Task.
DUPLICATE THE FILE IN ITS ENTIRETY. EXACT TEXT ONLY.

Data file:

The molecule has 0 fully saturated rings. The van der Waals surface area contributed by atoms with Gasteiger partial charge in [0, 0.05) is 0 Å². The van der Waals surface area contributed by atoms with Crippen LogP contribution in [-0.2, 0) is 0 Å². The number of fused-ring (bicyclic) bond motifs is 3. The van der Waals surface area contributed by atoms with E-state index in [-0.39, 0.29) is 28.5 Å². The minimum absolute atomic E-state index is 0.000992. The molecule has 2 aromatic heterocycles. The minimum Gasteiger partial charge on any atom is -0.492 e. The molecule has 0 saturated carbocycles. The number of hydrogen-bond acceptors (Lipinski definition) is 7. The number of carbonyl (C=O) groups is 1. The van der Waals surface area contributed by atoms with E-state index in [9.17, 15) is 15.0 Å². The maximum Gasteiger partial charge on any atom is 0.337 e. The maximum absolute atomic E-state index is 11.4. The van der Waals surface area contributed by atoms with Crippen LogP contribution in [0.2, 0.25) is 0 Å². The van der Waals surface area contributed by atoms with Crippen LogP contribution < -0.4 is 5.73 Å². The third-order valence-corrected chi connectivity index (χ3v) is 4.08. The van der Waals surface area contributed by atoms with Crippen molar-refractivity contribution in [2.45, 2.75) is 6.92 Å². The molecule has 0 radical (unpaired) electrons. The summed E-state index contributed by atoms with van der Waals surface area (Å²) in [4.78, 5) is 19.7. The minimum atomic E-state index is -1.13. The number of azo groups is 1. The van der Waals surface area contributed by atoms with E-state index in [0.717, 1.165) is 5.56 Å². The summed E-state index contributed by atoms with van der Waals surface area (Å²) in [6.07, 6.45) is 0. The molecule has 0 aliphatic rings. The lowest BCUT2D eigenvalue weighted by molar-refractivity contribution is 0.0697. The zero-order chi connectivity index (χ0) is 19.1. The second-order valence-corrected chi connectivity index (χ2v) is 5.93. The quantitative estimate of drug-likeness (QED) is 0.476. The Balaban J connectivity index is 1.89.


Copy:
The molecule has 0 fully saturated rings. The van der Waals surface area contributed by atoms with Gasteiger partial charge in [0, 0.05) is 0 Å². The van der Waals surface area contributed by atoms with Crippen LogP contribution in [-0.2, 0) is 0 Å². The number of fused-ring (bicyclic) bond motifs is 3. The van der Waals surface area contributed by atoms with E-state index in [-0.39, 0.29) is 28.5 Å². The minimum absolute atomic E-state index is 0.000992. The molecule has 2 aromatic heterocycles. The minimum Gasteiger partial charge on any atom is -0.492 e. The molecule has 0 saturated carbocycles. The number of hydrogen-bond acceptors (Lipinski definition) is 7. The number of carbonyl (C=O) groups is 1. The van der Waals surface area contributed by atoms with E-state index in [9.17, 15) is 15.0 Å². The maximum Gasteiger partial charge on any atom is 0.337 e. The maximum absolute atomic E-state index is 11.4. The van der Waals surface area contributed by atoms with Crippen LogP contribution in [0.2, 0.25) is 0 Å². The van der Waals surface area contributed by atoms with Crippen LogP contribution < -0.4 is 5.73 Å². The third-order valence-corrected chi connectivity index (χ3v) is 4.08. The van der Waals surface area contributed by atoms with Crippen molar-refractivity contribution in [2.45, 2.75) is 6.92 Å². The molecule has 0 radical (unpaired) electrons. The summed E-state index contributed by atoms with van der Waals surface area (Å²) in [4.78, 5) is 19.7. The minimum atomic E-state index is -1.13. The number of azo groups is 1. The van der Waals surface area contributed by atoms with E-state index in [0.717, 1.165) is 5.56 Å². The summed E-state index contributed by atoms with van der Waals surface area (Å²) in [6.07, 6.45) is 0. The molecule has 0 aliphatic rings. The lowest BCUT2D eigenvalue weighted by molar-refractivity contribution is 0.0697. The zero-order chi connectivity index (χ0) is 19.1. The second-order valence-corrected chi connectivity index (χ2v) is 5.93. The quantitative estimate of drug-likeness (QED) is 0.476. The Balaban J connectivity index is 1.89.